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ePub A fine old conflict download

by Jessica Mitford

ePub A fine old conflict download
Jessica Mitford
Alfred A. Knopf; 1st edition (1977)
Politics & Government
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A Fine Old Conflict book.

A Fine Old Conflict book. A Fine Old Conflict is the second of Mitford's lively and witty autobiographies; Daughters and Rebels covered her childhood as the fifth of the Mitford sisters and her elopement with and marriage to Esmond Romilly, and A Fine Old Conflict picks up the story just before Romilly's death in action in World War II.

Jessica Lucy 'Decca' Freeman-Mitford (11 September 1917 – 22 July 1996) was an English author, one of the six aristocratic Mitford sisters noted for their sharply conflicting politics. Jessica, who represented the far left, married her second cousin Esmond Romilly, killed in World War II, and then American civil rights lawyer Robert Treuhaft, with whom she joined the American Communist Party and worked closely in the Civil Rights Congress.

The most valuable thing in 'A Fine Old Conflict' is its description of the febrile social life of your rank-and-file Communist Party member during the 1940s and 50s. If you were a Communist journalist or a lawyer (or whatever) you had instant connections and comradeship with all sorts of strangers.

Her heroine is Jessica Mitford. Decca Mitford lived a larger-than-life life: born into the British aristocracy-one of the famous (and sometimes infamous) Mitford sisters-she ran away to Spain during the Spanish Civil War with her cousin Esmond Romilly, Winston Churchill’s nephew, then came to America, became a tireless political activist and a member of the Communist Party, and embarked on a brilliant career.

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Author:Mitford, Jessica. Book Binding:Hardback. We appreciate the impact a good book can have

Author:Mitford, Jessica. We appreciate the impact a good book can have. We all like the idea of saving a bit of cash, so when we found out how many good quality used books are out there - we just had to let you know! Read full description. See details and exclusions. Fine Old Conflict by Jessica Mitford (Hardback, 1977). Pre-owned: lowest price.

by. Mitford, Jessica, 1917-.

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  • Author Jessica Mitford was the lefty among the famous Mitford sisters. Born into the British aristocracy in the first decades of the 20th century, schooled at home, and destined for marriage to aristocrats, they were having none of it--except, ironically, Jessica, who did elope with her cousin -- to the Spanish Civil War.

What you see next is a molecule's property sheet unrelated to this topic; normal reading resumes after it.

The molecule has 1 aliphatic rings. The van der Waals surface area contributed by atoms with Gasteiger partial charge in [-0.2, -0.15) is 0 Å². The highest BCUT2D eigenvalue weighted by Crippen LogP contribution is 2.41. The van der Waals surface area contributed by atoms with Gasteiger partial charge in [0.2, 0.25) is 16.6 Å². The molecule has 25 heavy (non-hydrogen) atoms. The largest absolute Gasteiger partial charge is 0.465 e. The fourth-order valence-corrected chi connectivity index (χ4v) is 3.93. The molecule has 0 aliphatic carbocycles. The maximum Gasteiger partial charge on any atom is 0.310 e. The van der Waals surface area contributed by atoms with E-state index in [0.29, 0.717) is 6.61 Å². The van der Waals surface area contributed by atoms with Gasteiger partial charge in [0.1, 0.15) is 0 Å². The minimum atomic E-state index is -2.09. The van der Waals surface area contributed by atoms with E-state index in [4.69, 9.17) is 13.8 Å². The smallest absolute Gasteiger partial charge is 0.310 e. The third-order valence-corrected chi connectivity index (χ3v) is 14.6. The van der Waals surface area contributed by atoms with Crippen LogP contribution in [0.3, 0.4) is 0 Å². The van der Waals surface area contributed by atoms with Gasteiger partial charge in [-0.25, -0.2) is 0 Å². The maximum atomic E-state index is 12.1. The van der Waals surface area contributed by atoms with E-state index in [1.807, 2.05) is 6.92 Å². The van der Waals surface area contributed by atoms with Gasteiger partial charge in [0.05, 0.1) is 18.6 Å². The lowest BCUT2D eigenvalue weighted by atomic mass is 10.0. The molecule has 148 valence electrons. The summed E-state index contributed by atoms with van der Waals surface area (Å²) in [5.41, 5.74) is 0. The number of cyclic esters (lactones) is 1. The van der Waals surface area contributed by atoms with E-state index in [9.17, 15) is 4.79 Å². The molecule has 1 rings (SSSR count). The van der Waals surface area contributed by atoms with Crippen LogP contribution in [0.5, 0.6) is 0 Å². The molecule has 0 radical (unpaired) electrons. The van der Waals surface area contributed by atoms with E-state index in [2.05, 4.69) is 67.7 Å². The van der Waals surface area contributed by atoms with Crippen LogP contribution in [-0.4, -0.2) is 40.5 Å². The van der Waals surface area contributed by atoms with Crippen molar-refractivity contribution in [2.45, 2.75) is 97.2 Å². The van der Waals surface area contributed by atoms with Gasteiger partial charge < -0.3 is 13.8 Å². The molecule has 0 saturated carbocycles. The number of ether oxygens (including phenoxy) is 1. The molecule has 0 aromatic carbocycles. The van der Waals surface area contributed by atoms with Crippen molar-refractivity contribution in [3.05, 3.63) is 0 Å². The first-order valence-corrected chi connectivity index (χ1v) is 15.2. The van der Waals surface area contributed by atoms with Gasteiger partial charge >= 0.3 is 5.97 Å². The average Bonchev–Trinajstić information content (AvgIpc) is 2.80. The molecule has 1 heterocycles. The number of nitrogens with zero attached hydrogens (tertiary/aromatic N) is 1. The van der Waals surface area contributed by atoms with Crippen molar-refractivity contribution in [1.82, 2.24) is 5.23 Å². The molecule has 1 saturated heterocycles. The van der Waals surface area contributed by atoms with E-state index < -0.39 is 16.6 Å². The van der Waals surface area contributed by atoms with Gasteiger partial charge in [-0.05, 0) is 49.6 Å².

A Fine Old Conflict is a chronicle of Mitford's years as a member of the American Communist Party. It picks up where Hons and Rebels (also published in the US as Daughters and Rebels), her memoir of her youth and marriage, leaves off. It portrays the Communist Party's big picture -- where the Party stood in relation to world Communism, world events, and US politics over the course of the 1950s and early 1960s. And, with Mitford's irrepressible humor and joie de guerre, it fills in the details of day-to-day Party participation, the fund-raising, secrecy, organizing, socializing and confrontation. Students of American history will especially appreciate the chapters about civil rights and the House Committee on Un-American Activities.

    Although Jessica Mitford was an unabashed and dedicated member of the Communist Party, by this account she was never a blind follower of its doctrine, and her chapter about Stalin and her parting with the Party offer a sober counterbalance to her earlier devotion.

    The American Way of Death established Mitford's reputation as a muckraker -- and she never shirks on research -- but it is her buoyant humor that makes whatever difficult subject she takes on a pleasure to read about. A Fine Old Conflict is out of print and hard to find, but well worth the search.

  • Sydney Mitford, Jessica's mother, believed a woman should only make news twice-when she married and when she died. How incredibly different her vision for her second youngest daughter's life must have been compared to what it turned out to be! After running away from hope and eloping, Jessica and her first husband Esmond ditched their aristocratic British roots and moved to America. Upon his death, Jessica decided to stay in America rather than return to her (Nazi sympathizing) family during the second world war. That's where A Fine Old Conflict picks up.